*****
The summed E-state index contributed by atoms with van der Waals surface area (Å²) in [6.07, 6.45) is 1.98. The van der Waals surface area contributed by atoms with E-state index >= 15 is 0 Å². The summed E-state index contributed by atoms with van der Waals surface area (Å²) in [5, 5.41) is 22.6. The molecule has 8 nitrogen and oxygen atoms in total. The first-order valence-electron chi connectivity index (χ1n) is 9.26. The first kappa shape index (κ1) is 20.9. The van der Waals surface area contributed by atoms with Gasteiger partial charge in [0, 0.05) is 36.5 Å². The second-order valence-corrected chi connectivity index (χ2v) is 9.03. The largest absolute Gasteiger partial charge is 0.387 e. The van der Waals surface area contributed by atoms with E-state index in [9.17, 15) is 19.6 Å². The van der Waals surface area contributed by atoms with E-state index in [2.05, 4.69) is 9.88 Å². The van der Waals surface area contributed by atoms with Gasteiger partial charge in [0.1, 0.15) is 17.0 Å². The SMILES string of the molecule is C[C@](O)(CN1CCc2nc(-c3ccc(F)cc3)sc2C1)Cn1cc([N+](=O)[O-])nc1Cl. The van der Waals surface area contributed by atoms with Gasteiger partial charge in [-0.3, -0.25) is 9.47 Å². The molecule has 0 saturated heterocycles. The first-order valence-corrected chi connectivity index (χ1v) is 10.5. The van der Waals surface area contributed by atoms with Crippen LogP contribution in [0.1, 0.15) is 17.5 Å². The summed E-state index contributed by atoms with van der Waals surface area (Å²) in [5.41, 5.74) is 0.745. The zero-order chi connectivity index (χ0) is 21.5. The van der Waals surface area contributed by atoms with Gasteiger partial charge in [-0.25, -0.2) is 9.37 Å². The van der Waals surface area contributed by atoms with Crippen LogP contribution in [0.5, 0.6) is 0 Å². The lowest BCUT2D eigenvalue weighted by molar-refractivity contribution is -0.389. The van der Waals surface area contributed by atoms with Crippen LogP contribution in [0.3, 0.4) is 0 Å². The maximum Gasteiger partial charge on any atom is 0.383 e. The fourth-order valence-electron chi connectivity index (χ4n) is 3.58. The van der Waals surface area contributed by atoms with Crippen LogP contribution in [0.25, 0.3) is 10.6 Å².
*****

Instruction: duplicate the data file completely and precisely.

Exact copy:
The summed E-state index contributed by atoms with van der Waals surface area (Å²) in [6.07, 6.45) is 1.98. The van der Waals surface area contributed by atoms with E-state index >= 15 is 0 Å². The summed E-state index contributed by atoms with van der Waals surface area (Å²) in [5, 5.41) is 22.6. The molecule has 8 nitrogen and oxygen atoms in total. The first-order valence-electron chi connectivity index (χ1n) is 9.26. The first kappa shape index (κ1) is 20.9. The van der Waals surface area contributed by atoms with Gasteiger partial charge in [0, 0.05) is 36.5 Å². The second-order valence-corrected chi connectivity index (χ2v) is 9.03. The largest absolute Gasteiger partial charge is 0.387 e. The van der Waals surface area contributed by atoms with E-state index in [9.17, 15) is 19.6 Å². The van der Waals surface area contributed by atoms with E-state index in [2.05, 4.69) is 9.88 Å². The van der Waals surface area contributed by atoms with Gasteiger partial charge in [0.1, 0.15) is 17.0 Å². The SMILES string of the molecule is C[C@](O)(CN1CCc2nc(-c3ccc(F)cc3)sc2C1)Cn1cc([N+](=O)[O-])nc1Cl. The van der Waals surface area contributed by atoms with Gasteiger partial charge in [-0.3, -0.25) is 9.47 Å². The molecule has 0 saturated heterocycles. The first-order valence-corrected chi connectivity index (χ1v) is 10.5. The van der Waals surface area contributed by atoms with Crippen LogP contribution in [0.1, 0.15) is 17.5 Å². The summed E-state index contributed by atoms with van der Waals surface area (Å²) in [5.41, 5.74) is 0.745. The zero-order chi connectivity index (χ0) is 21.5. The van der Waals surface area contributed by atoms with Gasteiger partial charge in [-0.25, -0.2) is 9.37 Å². The van der Waals surface area contributed by atoms with Crippen LogP contribution in [0.5, 0.6) is 0 Å². The lowest BCUT2D eigenvalue weighted by molar-refractivity contribution is -0.389. The van der Waals surface area contributed by atoms with Crippen LogP contribution in [0.3, 0.4) is 0 Å². The maximum Gasteiger partial charge on any atom is 0.383 e. The fourth-order valence-electron chi connectivity index (χ4n) is 3.58. The van der Waals surface area contributed by atoms with Crippen LogP contribution in [0.25, 0.3) is 10.6 Å².